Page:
Research In Motion Could be the Next IBM
Eight years ago, IBM (NYSE: IBM) sold its personal computer business to Lenovo. In the years since, Lenovo has become the world's second-largest PC manufacturer behind Hewlett-Packard (NYSE: HPQ). For a brief time, Lenovo actually took the lead.
Now Lenovo hopes to imitate that success with its smartphone initiative. The company already produces a number of smartphones for Chinese consumers, but the firm has its eyes on the global market.
Last year, Lenovo execs laughed off rumors that it would achieve its goals by acquiring Nokia (NYSE: NOK). While a Nokia buyout has been rumored for a number of firms, including Microsoft (NASDAQ: MSFT), Lenovo is the only one that publicly dismissed the acquisition.
Now Lenovo has shared its intent to acquire BlackBerry maker Research In Motion (NASDAQ: RIMM) -- if and when the right deal comes along.
"We are looking at all opportunities -- RIM and many others," Wong Wai Ming, CFO of Lenovo, told Bloomberg. "We'll have no hesitation if the right opportunity comes along that could benefit us and shareholders."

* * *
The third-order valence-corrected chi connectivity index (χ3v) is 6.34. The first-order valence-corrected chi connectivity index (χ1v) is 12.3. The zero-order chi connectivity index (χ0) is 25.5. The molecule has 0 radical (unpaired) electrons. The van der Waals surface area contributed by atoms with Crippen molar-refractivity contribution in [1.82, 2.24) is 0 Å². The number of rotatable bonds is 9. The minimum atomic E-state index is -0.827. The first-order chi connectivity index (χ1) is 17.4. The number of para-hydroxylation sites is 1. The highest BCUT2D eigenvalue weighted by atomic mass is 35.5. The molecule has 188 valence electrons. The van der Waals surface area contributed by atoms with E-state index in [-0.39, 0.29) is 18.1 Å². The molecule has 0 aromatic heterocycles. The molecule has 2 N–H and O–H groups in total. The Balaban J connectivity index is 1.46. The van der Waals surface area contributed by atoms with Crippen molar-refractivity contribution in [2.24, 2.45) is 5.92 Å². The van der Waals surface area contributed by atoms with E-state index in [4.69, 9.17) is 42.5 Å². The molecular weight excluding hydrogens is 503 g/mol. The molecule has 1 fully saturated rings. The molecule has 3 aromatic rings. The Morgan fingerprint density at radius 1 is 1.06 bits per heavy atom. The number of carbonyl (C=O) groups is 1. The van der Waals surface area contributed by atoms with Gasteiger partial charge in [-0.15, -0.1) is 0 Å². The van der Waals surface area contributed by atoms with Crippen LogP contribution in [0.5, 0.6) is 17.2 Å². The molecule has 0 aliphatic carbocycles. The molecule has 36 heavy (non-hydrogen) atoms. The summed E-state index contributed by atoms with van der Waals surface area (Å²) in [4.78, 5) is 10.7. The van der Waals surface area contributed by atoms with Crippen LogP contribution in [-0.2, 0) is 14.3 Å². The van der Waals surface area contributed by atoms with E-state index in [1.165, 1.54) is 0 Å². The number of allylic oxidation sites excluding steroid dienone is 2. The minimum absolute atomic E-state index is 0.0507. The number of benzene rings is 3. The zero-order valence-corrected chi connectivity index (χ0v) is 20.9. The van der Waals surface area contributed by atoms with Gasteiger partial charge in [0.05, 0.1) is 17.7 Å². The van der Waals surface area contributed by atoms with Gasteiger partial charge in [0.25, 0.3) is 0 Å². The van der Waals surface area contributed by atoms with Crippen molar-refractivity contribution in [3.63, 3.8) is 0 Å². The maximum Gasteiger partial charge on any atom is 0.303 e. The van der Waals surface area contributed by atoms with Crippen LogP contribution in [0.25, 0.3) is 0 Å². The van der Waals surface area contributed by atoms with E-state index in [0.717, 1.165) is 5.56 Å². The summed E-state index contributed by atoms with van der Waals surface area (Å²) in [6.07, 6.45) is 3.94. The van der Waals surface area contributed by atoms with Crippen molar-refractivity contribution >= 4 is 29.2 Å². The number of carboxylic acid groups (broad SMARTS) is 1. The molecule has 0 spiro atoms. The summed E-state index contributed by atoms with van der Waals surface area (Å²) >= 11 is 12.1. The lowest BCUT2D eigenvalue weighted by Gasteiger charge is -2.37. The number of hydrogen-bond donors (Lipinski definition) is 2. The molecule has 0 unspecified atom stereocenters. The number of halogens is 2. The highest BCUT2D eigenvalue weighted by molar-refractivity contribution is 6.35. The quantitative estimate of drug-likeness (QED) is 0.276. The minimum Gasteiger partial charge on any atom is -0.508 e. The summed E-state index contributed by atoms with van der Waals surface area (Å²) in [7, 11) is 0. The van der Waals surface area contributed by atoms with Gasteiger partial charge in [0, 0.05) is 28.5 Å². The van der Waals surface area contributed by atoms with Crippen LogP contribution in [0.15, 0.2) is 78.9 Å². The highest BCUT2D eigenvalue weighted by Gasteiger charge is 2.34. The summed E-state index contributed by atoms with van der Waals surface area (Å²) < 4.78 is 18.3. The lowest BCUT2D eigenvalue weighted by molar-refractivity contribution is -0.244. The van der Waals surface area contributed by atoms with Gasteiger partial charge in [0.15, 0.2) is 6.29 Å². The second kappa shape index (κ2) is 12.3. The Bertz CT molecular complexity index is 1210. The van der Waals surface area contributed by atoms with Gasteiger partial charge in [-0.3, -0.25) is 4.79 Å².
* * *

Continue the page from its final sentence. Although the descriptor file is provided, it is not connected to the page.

Nick Manning, a spokesman for Research In Motion, told the publication that his firm has "no update on our strategic review at this time."
Research In Motion began its strategic review last spring. At the time, J.P. Morgan Securities (NYSE: JPM) and RBC Capital Markets were "tasked to help us with the strategic review we referenced on our year-end financial results conference call and to evaluate the relative merits and feasibility of various financial strategies, including opportunities to leverage the BlackBerry platform through partnerships, licensing opportunities and strategic business model alternatives."
Investors feared that this would mark the end of the company, which had repeatedly delayed the release of BlackBerry 10. Research In Motion persevered, however, as it persuaded Wall Street to buy into the company's future. The stock is already up 48 percent this year, adding to the 77 percent increase that occurred during the fourth quarter.
Research In Motion's success is not all that different from Apple's (NASDAQ: AAPL) success in 2011 and early 2012. During that period, investors happily and excitedly bought into Apple's future. These investments were inspired by a long line of popular products, including the iPod, iPhone and iPad. Even newer products like the MacBook Air showed promise. Thus, investors could not resist.
Unlike Apple, Research In Motion's success (or failure) has yet to occur. The company could very well break records when BlackBerry 10 is released this quarter, justifying every investment that traders have made. The opposite could also occur, inspiring a massive selloff.
Investors seem to be confident that the latter scenario will not occur. If Lenovo agrees, it may attempt to acquire Research In Motion in the near future with the hope that it will become the firm's next IBM.
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